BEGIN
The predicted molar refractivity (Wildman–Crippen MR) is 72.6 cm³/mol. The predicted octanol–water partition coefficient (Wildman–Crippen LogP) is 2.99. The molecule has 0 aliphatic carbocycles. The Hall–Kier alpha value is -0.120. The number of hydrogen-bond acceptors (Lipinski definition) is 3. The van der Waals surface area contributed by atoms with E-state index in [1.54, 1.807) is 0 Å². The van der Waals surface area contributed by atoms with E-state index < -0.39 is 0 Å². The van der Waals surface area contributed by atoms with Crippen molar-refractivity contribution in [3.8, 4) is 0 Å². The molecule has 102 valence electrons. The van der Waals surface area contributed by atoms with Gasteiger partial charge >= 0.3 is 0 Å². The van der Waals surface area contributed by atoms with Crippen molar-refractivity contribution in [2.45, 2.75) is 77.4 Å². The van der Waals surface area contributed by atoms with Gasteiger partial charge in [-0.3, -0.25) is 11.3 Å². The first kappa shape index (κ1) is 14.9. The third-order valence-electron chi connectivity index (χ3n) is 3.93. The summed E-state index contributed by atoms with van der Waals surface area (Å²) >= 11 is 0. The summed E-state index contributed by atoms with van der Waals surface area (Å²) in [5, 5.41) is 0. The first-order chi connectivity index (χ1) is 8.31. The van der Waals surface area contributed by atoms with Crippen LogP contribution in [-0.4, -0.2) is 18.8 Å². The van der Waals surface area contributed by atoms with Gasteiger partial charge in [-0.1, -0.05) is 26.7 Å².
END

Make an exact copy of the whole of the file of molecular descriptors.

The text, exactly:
The predicted molar refractivity (Wildman–Crippen MR) is 72.6 cm³/mol. The predicted octanol–water partition coefficient (Wildman–Crippen LogP) is 2.99. The molecule has 0 aliphatic carbocycles. The Hall–Kier alpha value is -0.120. The number of hydrogen-bond acceptors (Lipinski definition) is 3. The van der Waals surface area contributed by atoms with E-state index in [1.54, 1.807) is 0 Å². The van der Waals surface area contributed by atoms with E-state index < -0.39 is 0 Å². The van der Waals surface area contributed by atoms with Crippen molar-refractivity contribution in [3.8, 4) is 0 Å². The molecule has 102 valence electrons. The van der Waals surface area contributed by atoms with Gasteiger partial charge >= 0.3 is 0 Å². The van der Waals surface area contributed by atoms with Crippen molar-refractivity contribution in [2.45, 2.75) is 77.4 Å². The van der Waals surface area contributed by atoms with Gasteiger partial charge in [-0.3, -0.25) is 11.3 Å². The first kappa shape index (κ1) is 14.9. The third-order valence-electron chi connectivity index (χ3n) is 3.93. The summed E-state index contributed by atoms with van der Waals surface area (Å²) >= 11 is 0. The summed E-state index contributed by atoms with van der Waals surface area (Å²) in [5, 5.41) is 0. The first-order chi connectivity index (χ1) is 8.31. The van der Waals surface area contributed by atoms with Crippen LogP contribution in [-0.4, -0.2) is 18.8 Å². The van der Waals surface area contributed by atoms with Gasteiger partial charge in [-0.1, -0.05) is 26.7 Å².